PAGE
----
22 June 2017


Today I remember a man who has already had a mention in this blog in 1914: Albert Pridmore, my sixth cousin a few times removed, was born in Wittering, near Peterborough, in 1879.  He was the second of the eleven children (nine boys, two girls) of William & Sarah, nee Culpin, who moved to the Sheffield area soon after he was born.  After schooling in the town, Albert worked as a labourer.

In 1913 he married Margaret Richardson in Sheffield and they begat five children before Albert enlisted in the Yorks & Lancs Regiment and was sent to France & Flanders to join the Expeditionary Force from January 1916.  He was wounded in action on 2 May 1917 and repatriated to Bradford Military Hospital.

Where he died one hundred years ago today.  He was buried in Burngreave cemetery in Sheffield.

We will remember them.

7 June 2017


Ernest Mendham was born in 1886 in East Wretham in Norfolk, eighth of the nine children of Thomas and Mary (nee Freeman).  Christened in the local church on 8 August that year, he was next "seen" in the 1901 census, with the family in Streatham, south London.  In 1909 he married Lily Hudson and the family lived in Upper Tooting in 1911; he was a librarian's clerk.

In 1914, or thereabouts, he enlisted, at Clapham Junction, in the London regiment.  He died in Flanders on this day in 1917 and has no known grave.  Along with thousands he is commemorated on the Menin Gate memorial.

We will remember them.

2 June 2017

GREAT WAR CENTENARY: Charles William Rumbelow

Charles William Rumbelow was my fifth cousin twice removed, the eldest of five children (four boys & one girl) of George and Laura (nee Mace).  Born in 1897 in the village of Wicken in Cambridgeshire, he seems to have lived in the village all of his short life.  Aged only three in the 1901 census, he was at school by 1911 - then living with his grandparents.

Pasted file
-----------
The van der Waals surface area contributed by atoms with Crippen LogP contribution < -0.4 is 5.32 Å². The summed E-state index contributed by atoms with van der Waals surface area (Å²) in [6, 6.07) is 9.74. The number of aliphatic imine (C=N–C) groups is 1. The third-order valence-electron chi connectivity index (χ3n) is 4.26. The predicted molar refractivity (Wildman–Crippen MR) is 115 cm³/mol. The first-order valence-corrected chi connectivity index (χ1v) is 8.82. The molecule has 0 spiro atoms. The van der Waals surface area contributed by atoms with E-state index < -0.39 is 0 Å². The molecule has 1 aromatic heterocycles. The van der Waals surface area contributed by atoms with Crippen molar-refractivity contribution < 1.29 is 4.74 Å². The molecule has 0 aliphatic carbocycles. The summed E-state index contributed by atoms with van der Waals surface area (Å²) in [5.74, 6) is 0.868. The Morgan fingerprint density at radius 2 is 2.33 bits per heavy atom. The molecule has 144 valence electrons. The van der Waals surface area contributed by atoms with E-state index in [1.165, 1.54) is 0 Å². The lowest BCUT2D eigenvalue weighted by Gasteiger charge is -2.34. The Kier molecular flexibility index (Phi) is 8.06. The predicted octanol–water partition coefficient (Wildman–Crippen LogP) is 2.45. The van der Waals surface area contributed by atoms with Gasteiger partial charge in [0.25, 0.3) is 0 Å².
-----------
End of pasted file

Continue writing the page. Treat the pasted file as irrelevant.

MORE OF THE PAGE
And that is all I know about him; other than that he died one hundred years ago today, in Birmingham, having been serving with the Queen's (Royal West Surrey) Regiment.  He is buried in the churchyard in Wicken.

We will remember them.

25 May 2017

Great War Centenary: Percy Poulter

Percy Poulter was my 5th cousin three times removed (our mutual ancestor was Richard Culpin, born circa 1685) and was born in Shillington, Beds, in 1883.  The fifth of eight children of Thomas and Emma (nee Culpin), he was working on the family farm in Campton, near Shefford, in 1901 but joined the Royal Lancers before 1911.  The census of that year very helpfully gives his location as "Egypt, Sierra Leone, South Africa and Sudan"..... so I have no idea where he was!

Sadly I do know that he died of wounds in France on 25 May 1917 and is buried in Tincourt New British Cemetery.

We will remember them.

21 May 2017

This little piggy went to........

A chance find in the BURY FREE PRESS of 12 February 1954: 

One of five pigs which were thrown out of a ten cwt. Van taking them to the Elmswell Bacon Factory met premature death in a crash on the ice road near Rougham Estate Office on Monday.  The two vehicles involved were a van driven by Mr Reginald Staden, baker, of 41, Out Westgate, Bury St Edmunds, and a British Road Services lorry, drive by Mr Arthur Tyre, of “The Lilacs”, Mendlesham Green, Stowmarket.

All the pigs were thrown out of the van and one of them sustained a broken leg and had to be destroyed.  Both the drivers had minor injuries – facial cuts and bruises.

I am resolutely not laughing......

More soon.

Source:  www.britishnewspaperarchive.co.uk

16 April 2017

Check, check, check........again, again!

Cousin Bob and I have been working on getting our early Langfords right.  Bob has cracked it and I've be re-inputting a few ('000s) of Langford rellies.  And it was in search of their various sources that I was looking on FreeBMD for them, born between 1880 and 1890.

And there he was: an additional Freeman Langford.  Ooo-er!  A quick check on the "new" GRO indexes showed me that his mother's name was Quince.  That's my great-grandmother, btw, my primary family.

So he fitted between William and Lilian, and clearly before the Freeman who came after Lilian.  He wasn't christened in Stretham with his younger siblings so I used the CFHS new search.  And found him being done in the Wesleyan Methodist in Ely..... along with John, Ellen, and Lilian.

Suspicion now abounding that there might be another sibling to fit into another four-year gap, so I went back to the GRO indexes and found Kate, born in 1885.  Another Kate? But my grandmother, Kate, wasn't born until 1889....!